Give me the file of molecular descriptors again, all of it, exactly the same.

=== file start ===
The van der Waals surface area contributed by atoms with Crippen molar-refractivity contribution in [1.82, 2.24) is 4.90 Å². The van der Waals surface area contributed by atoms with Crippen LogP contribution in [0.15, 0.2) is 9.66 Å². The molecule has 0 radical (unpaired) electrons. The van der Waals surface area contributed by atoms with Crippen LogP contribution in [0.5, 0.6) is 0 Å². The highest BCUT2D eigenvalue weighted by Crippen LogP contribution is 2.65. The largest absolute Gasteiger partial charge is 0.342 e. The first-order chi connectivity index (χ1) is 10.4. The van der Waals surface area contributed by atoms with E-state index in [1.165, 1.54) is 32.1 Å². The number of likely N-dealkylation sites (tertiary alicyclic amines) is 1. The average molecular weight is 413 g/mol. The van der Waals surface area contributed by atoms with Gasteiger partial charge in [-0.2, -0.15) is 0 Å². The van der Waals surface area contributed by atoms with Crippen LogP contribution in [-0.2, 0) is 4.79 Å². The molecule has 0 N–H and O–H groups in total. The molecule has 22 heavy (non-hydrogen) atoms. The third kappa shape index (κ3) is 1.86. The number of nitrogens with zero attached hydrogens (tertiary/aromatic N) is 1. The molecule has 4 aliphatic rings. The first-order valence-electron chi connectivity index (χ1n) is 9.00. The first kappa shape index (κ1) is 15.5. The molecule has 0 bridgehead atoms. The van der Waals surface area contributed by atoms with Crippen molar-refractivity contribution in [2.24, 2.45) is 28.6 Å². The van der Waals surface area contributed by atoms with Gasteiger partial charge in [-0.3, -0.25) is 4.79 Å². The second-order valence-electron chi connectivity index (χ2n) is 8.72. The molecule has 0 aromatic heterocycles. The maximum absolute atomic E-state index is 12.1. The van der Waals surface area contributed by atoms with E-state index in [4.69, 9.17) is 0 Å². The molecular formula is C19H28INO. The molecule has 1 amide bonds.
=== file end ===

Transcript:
The van der Waals surface area contributed by atoms with Crippen molar-refractivity contribution in [1.82, 2.24) is 4.90 Å². The van der Waals surface area contributed by atoms with Crippen LogP contribution in [0.15, 0.2) is 9.66 Å². The molecule has 0 radical (unpaired) electrons. The van der Waals surface area contributed by atoms with Crippen LogP contribution in [0.5, 0.6) is 0 Å². The highest BCUT2D eigenvalue weighted by Crippen LogP contribution is 2.65. The largest absolute Gasteiger partial charge is 0.342 e. The first-order chi connectivity index (χ1) is 10.4. The van der Waals surface area contributed by atoms with E-state index in [1.165, 1.54) is 32.1 Å². The number of likely N-dealkylation sites (tertiary alicyclic amines) is 1. The average molecular weight is 413 g/mol. The van der Waals surface area contributed by atoms with Gasteiger partial charge in [-0.2, -0.15) is 0 Å². The van der Waals surface area contributed by atoms with Crippen LogP contribution in [-0.2, 0) is 4.79 Å². The molecule has 0 N–H and O–H groups in total. The molecule has 22 heavy (non-hydrogen) atoms. The third kappa shape index (κ3) is 1.86. The number of nitrogens with zero attached hydrogens (tertiary/aromatic N) is 1. The molecule has 4 aliphatic rings. The first-order valence-electron chi connectivity index (χ1n) is 9.00. The first kappa shape index (κ1) is 15.5. The molecule has 0 bridgehead atoms. The van der Waals surface area contributed by atoms with Crippen molar-refractivity contribution in [2.24, 2.45) is 28.6 Å². The van der Waals surface area contributed by atoms with Gasteiger partial charge in [-0.3, -0.25) is 4.79 Å². The second-order valence-electron chi connectivity index (χ2n) is 8.72. The molecule has 0 aromatic heterocycles. The maximum absolute atomic E-state index is 12.1. The van der Waals surface area contributed by atoms with E-state index in [4.69, 9.17) is 0 Å². The molecular formula is C19H28INO. The molecule has 1 amide bonds.